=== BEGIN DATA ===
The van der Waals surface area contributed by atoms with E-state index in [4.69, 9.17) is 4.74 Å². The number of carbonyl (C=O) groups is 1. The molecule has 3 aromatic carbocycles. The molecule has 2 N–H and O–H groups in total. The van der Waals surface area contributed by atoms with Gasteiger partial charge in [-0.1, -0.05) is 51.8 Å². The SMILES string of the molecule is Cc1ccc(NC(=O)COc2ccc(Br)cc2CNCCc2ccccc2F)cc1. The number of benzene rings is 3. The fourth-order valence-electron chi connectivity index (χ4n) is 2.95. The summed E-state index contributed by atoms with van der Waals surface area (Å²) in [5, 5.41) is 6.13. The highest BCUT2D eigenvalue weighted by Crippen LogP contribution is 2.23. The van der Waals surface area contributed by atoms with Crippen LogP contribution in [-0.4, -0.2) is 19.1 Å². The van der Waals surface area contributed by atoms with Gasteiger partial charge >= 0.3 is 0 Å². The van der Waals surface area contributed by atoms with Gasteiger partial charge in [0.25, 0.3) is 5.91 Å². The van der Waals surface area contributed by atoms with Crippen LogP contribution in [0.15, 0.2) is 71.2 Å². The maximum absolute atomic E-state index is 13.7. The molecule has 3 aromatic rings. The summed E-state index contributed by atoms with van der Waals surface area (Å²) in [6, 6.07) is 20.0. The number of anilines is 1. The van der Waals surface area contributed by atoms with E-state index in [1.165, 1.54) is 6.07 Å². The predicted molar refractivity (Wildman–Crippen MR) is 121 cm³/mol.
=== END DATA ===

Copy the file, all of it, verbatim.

The van der Waals surface area contributed by atoms with E-state index in [4.69, 9.17) is 4.74 Å². The number of carbonyl (C=O) groups is 1. The molecule has 3 aromatic carbocycles. The molecule has 2 N–H and O–H groups in total. The van der Waals surface area contributed by atoms with Gasteiger partial charge in [-0.1, -0.05) is 51.8 Å². The SMILES string of the molecule is Cc1ccc(NC(=O)COc2ccc(Br)cc2CNCCc2ccccc2F)cc1. The number of benzene rings is 3. The fourth-order valence-electron chi connectivity index (χ4n) is 2.95. The summed E-state index contributed by atoms with van der Waals surface area (Å²) in [5, 5.41) is 6.13. The highest BCUT2D eigenvalue weighted by Crippen LogP contribution is 2.23. The van der Waals surface area contributed by atoms with Crippen LogP contribution in [-0.4, -0.2) is 19.1 Å². The van der Waals surface area contributed by atoms with Gasteiger partial charge >= 0.3 is 0 Å². The van der Waals surface area contributed by atoms with Gasteiger partial charge in [0.25, 0.3) is 5.91 Å². The van der Waals surface area contributed by atoms with Crippen LogP contribution in [0.15, 0.2) is 71.2 Å². The maximum absolute atomic E-state index is 13.7. The molecule has 3 aromatic rings. The summed E-state index contributed by atoms with van der Waals surface area (Å²) in [6, 6.07) is 20.0. The number of anilines is 1. The van der Waals surface area contributed by atoms with E-state index in [1.165, 1.54) is 6.07 Å². The predicted molar refractivity (Wildman–Crippen MR) is 121 cm³/mol.